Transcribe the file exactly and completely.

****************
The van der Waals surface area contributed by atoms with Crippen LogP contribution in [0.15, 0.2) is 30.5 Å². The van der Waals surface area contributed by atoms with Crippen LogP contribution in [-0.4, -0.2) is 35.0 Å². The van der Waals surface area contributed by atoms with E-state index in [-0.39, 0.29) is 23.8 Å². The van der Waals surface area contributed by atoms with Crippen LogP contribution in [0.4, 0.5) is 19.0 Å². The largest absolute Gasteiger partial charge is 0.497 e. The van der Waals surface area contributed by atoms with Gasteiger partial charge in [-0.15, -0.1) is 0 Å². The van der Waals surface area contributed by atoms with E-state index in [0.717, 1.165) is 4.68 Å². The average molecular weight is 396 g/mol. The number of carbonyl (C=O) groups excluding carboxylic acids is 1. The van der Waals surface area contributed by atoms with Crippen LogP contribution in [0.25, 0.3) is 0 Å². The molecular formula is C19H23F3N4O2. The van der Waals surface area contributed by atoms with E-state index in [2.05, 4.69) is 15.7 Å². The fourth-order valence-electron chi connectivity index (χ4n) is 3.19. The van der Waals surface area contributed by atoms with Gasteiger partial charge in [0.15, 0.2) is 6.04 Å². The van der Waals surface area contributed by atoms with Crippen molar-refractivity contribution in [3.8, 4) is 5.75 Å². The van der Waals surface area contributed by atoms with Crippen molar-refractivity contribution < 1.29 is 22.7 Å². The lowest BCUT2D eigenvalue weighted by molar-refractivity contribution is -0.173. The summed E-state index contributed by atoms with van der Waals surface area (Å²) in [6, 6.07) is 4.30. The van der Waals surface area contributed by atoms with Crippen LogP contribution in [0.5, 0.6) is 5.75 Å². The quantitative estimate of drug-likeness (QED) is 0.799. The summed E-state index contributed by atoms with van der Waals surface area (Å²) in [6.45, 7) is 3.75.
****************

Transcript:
The van der Waals surface area contributed by atoms with Crippen LogP contribution in [0.15, 0.2) is 30.5 Å². The van der Waals surface area contributed by atoms with Crippen LogP contribution in [-0.4, -0.2) is 35.0 Å². The van der Waals surface area contributed by atoms with E-state index in [-0.39, 0.29) is 23.8 Å². The van der Waals surface area contributed by atoms with Crippen LogP contribution in [0.4, 0.5) is 19.0 Å². The largest absolute Gasteiger partial charge is 0.497 e. The van der Waals surface area contributed by atoms with Gasteiger partial charge in [-0.15, -0.1) is 0 Å². The van der Waals surface area contributed by atoms with E-state index in [0.717, 1.165) is 4.68 Å². The average molecular weight is 396 g/mol. The number of carbonyl (C=O) groups excluding carboxylic acids is 1. The van der Waals surface area contributed by atoms with Crippen LogP contribution in [0.25, 0.3) is 0 Å². The molecular formula is C19H23F3N4O2. The van der Waals surface area contributed by atoms with E-state index in [2.05, 4.69) is 15.7 Å². The fourth-order valence-electron chi connectivity index (χ4n) is 3.19. The van der Waals surface area contributed by atoms with Gasteiger partial charge in [0.15, 0.2) is 6.04 Å². The van der Waals surface area contributed by atoms with Crippen molar-refractivity contribution in [3.8, 4) is 5.75 Å². The van der Waals surface area contributed by atoms with Crippen molar-refractivity contribution < 1.29 is 22.7 Å². The lowest BCUT2D eigenvalue weighted by molar-refractivity contribution is -0.173. The summed E-state index contributed by atoms with van der Waals surface area (Å²) in [6, 6.07) is 4.30. The van der Waals surface area contributed by atoms with Crippen LogP contribution in [0.5, 0.6) is 5.75 Å². The quantitative estimate of drug-likeness (QED) is 0.799. The summed E-state index contributed by atoms with van der Waals surface area (Å²) in [6.45, 7) is 3.75.